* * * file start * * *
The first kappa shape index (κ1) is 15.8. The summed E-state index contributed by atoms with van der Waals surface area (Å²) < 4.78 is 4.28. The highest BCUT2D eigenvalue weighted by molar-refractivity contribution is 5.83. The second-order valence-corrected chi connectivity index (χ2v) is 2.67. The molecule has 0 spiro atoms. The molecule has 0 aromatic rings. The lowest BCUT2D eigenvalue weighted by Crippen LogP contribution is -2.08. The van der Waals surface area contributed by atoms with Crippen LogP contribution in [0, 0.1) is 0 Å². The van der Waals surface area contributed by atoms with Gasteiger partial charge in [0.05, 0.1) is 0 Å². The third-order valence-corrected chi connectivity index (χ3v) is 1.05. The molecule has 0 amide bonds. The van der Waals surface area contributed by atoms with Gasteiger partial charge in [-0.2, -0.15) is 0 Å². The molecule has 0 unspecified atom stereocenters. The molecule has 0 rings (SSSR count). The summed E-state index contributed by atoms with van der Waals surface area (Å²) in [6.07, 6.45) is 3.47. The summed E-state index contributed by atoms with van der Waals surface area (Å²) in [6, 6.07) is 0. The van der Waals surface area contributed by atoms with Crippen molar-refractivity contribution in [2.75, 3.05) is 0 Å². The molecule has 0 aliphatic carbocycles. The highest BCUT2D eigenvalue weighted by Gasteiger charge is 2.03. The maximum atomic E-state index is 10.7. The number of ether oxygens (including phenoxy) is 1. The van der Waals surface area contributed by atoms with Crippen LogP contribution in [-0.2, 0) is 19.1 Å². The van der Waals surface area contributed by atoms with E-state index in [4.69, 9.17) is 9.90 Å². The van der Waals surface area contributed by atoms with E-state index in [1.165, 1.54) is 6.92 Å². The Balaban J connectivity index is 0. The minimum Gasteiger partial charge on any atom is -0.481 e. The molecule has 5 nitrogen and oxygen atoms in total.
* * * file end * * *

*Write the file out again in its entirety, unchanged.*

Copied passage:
The first kappa shape index (κ1) is 15.8. The summed E-state index contributed by atoms with van der Waals surface area (Å²) < 4.78 is 4.28. The highest BCUT2D eigenvalue weighted by molar-refractivity contribution is 5.83. The second-order valence-corrected chi connectivity index (χ2v) is 2.67. The molecule has 0 spiro atoms. The molecule has 0 aromatic rings. The lowest BCUT2D eigenvalue weighted by Crippen LogP contribution is -2.08. The van der Waals surface area contributed by atoms with Crippen LogP contribution in [0, 0.1) is 0 Å². The van der Waals surface area contributed by atoms with Gasteiger partial charge in [0.05, 0.1) is 0 Å². The third-order valence-corrected chi connectivity index (χ3v) is 1.05. The molecule has 0 amide bonds. The van der Waals surface area contributed by atoms with Gasteiger partial charge in [-0.2, -0.15) is 0 Å². The molecule has 0 unspecified atom stereocenters. The molecule has 0 rings (SSSR count). The summed E-state index contributed by atoms with van der Waals surface area (Å²) in [6.07, 6.45) is 3.47. The summed E-state index contributed by atoms with van der Waals surface area (Å²) in [6, 6.07) is 0. The van der Waals surface area contributed by atoms with Crippen molar-refractivity contribution in [2.75, 3.05) is 0 Å². The molecule has 0 aliphatic carbocycles. The highest BCUT2D eigenvalue weighted by Gasteiger charge is 2.03. The maximum atomic E-state index is 10.7. The number of ether oxygens (including phenoxy) is 1. The van der Waals surface area contributed by atoms with Crippen LogP contribution in [-0.2, 0) is 19.1 Å². The van der Waals surface area contributed by atoms with E-state index in [4.69, 9.17) is 9.90 Å². The van der Waals surface area contributed by atoms with E-state index in [1.165, 1.54) is 6.92 Å². The Balaban J connectivity index is 0. The minimum Gasteiger partial charge on any atom is -0.481 e. The molecule has 5 nitrogen and oxygen atoms in total.